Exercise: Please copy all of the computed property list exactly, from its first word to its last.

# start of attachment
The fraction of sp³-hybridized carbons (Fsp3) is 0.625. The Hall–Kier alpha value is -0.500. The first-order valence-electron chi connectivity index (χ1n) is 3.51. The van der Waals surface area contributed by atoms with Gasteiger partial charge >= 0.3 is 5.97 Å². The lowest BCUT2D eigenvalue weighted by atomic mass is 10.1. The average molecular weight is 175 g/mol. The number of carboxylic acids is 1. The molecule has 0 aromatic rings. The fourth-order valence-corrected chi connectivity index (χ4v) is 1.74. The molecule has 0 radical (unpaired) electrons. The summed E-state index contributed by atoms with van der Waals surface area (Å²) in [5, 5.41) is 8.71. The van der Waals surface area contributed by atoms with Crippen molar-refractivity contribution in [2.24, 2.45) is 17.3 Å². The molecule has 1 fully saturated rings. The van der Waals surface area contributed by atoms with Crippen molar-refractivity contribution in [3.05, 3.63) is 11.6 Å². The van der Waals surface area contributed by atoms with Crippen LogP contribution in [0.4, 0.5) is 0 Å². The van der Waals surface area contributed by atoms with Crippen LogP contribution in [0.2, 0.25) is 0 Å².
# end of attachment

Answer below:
The fraction of sp³-hybridized carbons (Fsp3) is 0.625. The Hall–Kier alpha value is -0.500. The first-order valence-electron chi connectivity index (χ1n) is 3.51. The van der Waals surface area contributed by atoms with Gasteiger partial charge >= 0.3 is 5.97 Å². The lowest BCUT2D eigenvalue weighted by atomic mass is 10.1. The average molecular weight is 175 g/mol. The number of carboxylic acids is 1. The molecule has 0 aromatic rings. The fourth-order valence-corrected chi connectivity index (χ4v) is 1.74. The molecule has 0 radical (unpaired) electrons. The summed E-state index contributed by atoms with van der Waals surface area (Å²) in [5, 5.41) is 8.71. The van der Waals surface area contributed by atoms with Crippen molar-refractivity contribution in [2.24, 2.45) is 17.3 Å². The molecule has 1 fully saturated rings. The van der Waals surface area contributed by atoms with Crippen molar-refractivity contribution in [3.05, 3.63) is 11.6 Å². The van der Waals surface area contributed by atoms with Crippen LogP contribution in [0.4, 0.5) is 0 Å². The van der Waals surface area contributed by atoms with Crippen LogP contribution in [0.2, 0.25) is 0 Å².